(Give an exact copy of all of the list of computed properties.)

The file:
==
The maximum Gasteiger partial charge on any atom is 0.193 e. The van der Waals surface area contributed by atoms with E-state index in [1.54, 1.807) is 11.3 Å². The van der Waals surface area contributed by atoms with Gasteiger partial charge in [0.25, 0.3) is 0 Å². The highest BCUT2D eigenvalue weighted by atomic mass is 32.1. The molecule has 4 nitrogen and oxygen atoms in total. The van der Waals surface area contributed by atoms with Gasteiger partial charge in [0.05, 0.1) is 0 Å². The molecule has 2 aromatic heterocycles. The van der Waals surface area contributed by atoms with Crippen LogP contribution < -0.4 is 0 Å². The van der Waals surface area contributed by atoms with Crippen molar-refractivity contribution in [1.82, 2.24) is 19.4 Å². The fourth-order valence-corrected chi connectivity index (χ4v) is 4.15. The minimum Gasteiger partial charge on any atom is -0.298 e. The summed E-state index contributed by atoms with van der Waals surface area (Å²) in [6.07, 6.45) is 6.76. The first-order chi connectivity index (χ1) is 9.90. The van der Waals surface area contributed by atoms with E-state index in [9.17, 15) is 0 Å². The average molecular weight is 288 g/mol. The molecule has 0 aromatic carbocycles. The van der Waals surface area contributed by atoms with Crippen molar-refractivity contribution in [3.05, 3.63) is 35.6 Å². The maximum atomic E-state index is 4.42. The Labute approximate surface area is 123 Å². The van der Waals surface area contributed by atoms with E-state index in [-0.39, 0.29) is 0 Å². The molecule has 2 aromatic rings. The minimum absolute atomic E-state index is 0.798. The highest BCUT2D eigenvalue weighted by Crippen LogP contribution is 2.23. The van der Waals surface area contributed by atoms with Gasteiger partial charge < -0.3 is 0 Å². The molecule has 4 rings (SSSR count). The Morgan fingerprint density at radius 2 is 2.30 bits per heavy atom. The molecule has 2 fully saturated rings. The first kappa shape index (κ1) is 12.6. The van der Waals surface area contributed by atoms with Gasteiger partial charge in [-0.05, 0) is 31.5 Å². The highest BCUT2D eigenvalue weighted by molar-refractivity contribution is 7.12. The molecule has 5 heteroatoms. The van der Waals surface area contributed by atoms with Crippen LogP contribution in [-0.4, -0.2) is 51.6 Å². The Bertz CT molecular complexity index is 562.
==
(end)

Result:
The maximum Gasteiger partial charge on any atom is 0.193 e. The van der Waals surface area contributed by atoms with E-state index in [1.54, 1.807) is 11.3 Å². The van der Waals surface area contributed by atoms with Gasteiger partial charge in [0.25, 0.3) is 0 Å². The highest BCUT2D eigenvalue weighted by atomic mass is 32.1. The molecule has 4 nitrogen and oxygen atoms in total. The van der Waals surface area contributed by atoms with Gasteiger partial charge in [0.05, 0.1) is 0 Å². The molecule has 2 aromatic heterocycles. The van der Waals surface area contributed by atoms with Crippen LogP contribution < -0.4 is 0 Å². The van der Waals surface area contributed by atoms with Crippen molar-refractivity contribution in [1.82, 2.24) is 19.4 Å². The fourth-order valence-corrected chi connectivity index (χ4v) is 4.15. The minimum Gasteiger partial charge on any atom is -0.298 e. The summed E-state index contributed by atoms with van der Waals surface area (Å²) in [6.07, 6.45) is 6.76. The first-order chi connectivity index (χ1) is 9.90. The van der Waals surface area contributed by atoms with E-state index in [9.17, 15) is 0 Å². The average molecular weight is 288 g/mol. The molecule has 0 aromatic carbocycles. The van der Waals surface area contributed by atoms with Crippen molar-refractivity contribution in [3.05, 3.63) is 35.6 Å². The maximum atomic E-state index is 4.42. The Labute approximate surface area is 123 Å². The van der Waals surface area contributed by atoms with E-state index in [-0.39, 0.29) is 0 Å². The molecule has 2 aromatic rings. The minimum absolute atomic E-state index is 0.798. The highest BCUT2D eigenvalue weighted by Crippen LogP contribution is 2.23. The van der Waals surface area contributed by atoms with Gasteiger partial charge < -0.3 is 0 Å². The molecule has 4 rings (SSSR count). The Morgan fingerprint density at radius 2 is 2.30 bits per heavy atom. The molecule has 2 fully saturated rings. The first kappa shape index (κ1) is 12.6. The van der Waals surface area contributed by atoms with Gasteiger partial charge in [-0.05, 0) is 31.5 Å². The highest BCUT2D eigenvalue weighted by molar-refractivity contribution is 7.12. The molecule has 5 heteroatoms. The van der Waals surface area contributed by atoms with Crippen LogP contribution in [-0.4, -0.2) is 51.6 Å². The Bertz CT molecular complexity index is 562.